The Camellia Arboretum, which had been created in 1958, was essentially wiped out — a loss of 2,000 plants representing 750 varieties. The Camellia Arboretum had been planted beneath a pine forest, and these trees snapped and fell on the camellias. What camellias survived faced a new problem: They had been thriving in partial shade, but were now in full sun, and suffered additional damage from the sudden increase in sunlight. The portion of the Gardens that included the Arboretum was permanently closed after Hurricane Frederic.
The irrigation system was destroyed. At least nine greenhouses were damaged beyond repair, and another seven were extensively damaged. The financial losses included $8,000 worth of poinsettias in the greenhouses. George Downing, chairman of the Bellingrath–Morse Foundation, estimated that the final cost would be $9 million to $10 million — $4 million for the Gardens and $3 million to $6 million to repair the Home.
The direct hit transformed Bellingrath Gardens from a heavily shaded garden into a much more open landscape. Sections of the Gardens that were once decorated with shade-loving plants were now more suited for sun-loving flowers and shrubs. Staffers drew up a 12-point plan of action to give the Gardens a new look.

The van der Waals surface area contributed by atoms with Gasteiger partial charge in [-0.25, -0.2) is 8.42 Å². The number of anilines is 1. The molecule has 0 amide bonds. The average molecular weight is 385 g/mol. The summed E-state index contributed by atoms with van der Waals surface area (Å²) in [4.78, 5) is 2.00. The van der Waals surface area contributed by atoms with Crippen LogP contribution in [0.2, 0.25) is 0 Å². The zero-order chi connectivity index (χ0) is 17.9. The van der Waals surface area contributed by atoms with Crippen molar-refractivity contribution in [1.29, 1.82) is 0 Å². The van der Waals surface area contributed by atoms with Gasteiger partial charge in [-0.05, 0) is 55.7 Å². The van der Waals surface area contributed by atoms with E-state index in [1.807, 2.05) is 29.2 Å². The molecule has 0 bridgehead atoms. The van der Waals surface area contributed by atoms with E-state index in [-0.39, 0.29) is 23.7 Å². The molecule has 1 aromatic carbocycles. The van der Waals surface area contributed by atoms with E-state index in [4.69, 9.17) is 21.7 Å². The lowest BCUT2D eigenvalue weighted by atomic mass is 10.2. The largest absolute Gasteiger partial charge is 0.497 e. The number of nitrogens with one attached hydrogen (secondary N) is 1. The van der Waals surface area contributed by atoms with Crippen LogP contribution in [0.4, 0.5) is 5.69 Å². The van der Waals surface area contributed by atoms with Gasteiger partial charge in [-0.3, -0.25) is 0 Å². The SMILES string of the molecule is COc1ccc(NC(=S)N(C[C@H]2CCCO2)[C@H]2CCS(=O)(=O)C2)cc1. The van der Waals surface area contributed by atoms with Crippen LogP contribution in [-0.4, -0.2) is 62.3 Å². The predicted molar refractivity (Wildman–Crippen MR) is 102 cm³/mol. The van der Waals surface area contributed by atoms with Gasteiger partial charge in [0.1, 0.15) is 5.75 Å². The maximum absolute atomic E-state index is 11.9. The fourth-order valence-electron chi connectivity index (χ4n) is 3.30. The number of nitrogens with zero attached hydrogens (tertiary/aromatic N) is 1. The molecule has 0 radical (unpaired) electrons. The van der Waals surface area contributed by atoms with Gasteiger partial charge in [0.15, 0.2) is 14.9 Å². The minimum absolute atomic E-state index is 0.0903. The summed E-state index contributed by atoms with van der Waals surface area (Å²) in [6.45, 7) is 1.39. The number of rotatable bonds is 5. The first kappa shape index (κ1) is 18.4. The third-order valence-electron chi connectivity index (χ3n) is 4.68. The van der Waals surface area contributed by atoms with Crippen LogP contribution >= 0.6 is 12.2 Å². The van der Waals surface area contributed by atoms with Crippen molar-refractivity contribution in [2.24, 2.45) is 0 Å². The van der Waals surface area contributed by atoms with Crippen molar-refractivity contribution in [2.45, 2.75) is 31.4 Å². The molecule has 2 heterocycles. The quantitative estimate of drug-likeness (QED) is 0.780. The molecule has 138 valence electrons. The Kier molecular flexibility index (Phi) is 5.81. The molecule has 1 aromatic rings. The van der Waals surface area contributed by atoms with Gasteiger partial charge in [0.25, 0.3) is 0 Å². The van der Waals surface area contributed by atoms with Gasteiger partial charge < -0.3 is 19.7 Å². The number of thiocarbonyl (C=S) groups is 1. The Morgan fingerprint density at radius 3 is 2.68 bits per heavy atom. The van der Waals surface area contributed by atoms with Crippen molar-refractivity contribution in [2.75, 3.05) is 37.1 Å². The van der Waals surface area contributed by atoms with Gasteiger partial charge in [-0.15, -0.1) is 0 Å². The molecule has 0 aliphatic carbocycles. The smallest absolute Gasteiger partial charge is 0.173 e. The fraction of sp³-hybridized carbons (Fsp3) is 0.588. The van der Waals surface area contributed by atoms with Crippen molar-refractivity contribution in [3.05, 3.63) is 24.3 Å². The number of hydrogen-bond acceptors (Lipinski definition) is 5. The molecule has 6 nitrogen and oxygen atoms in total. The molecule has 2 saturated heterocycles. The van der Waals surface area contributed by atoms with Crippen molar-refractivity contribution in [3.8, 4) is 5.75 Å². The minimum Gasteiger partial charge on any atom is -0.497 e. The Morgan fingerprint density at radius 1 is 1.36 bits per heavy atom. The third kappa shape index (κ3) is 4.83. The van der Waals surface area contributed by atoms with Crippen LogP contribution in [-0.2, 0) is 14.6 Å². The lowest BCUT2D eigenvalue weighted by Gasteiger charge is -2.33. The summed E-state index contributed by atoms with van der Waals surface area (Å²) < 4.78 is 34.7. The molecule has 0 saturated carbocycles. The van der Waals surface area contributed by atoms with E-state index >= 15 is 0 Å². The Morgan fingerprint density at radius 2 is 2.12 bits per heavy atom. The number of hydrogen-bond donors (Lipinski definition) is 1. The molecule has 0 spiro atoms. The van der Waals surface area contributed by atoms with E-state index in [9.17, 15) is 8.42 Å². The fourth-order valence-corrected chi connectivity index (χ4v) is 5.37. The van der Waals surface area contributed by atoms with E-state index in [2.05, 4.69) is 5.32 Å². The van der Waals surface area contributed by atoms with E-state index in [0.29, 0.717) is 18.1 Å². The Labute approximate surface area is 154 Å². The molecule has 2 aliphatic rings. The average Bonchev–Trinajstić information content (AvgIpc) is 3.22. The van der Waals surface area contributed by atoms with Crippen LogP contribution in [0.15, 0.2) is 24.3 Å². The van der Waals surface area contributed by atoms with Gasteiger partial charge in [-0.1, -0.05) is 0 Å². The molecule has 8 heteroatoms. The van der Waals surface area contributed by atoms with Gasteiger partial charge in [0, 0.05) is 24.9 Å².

Many residents of Mobile and Baldwin counties donated large azaleas and camellias for the restoration. Sidney Meadows of Flowerwood Nursery assisted in getting hollies, camellias, cleyera and other plants. Help came from as far away as Rhodes College in Memphis (one of three colleges that benefit from the Bellingrath–Morse Foundation), where members of the Sigma Nu fraternity helped dig and transport camellias from a local garden in order to transplant them to Bellingrath.
According to information from the Bellingrath–Morse Foundation, the staff replanted 15,000 azaleas, 4,500 pine trees, more than 100 live oaks and “hundreds of specimen camellias, hollies, gardenias and other plants.”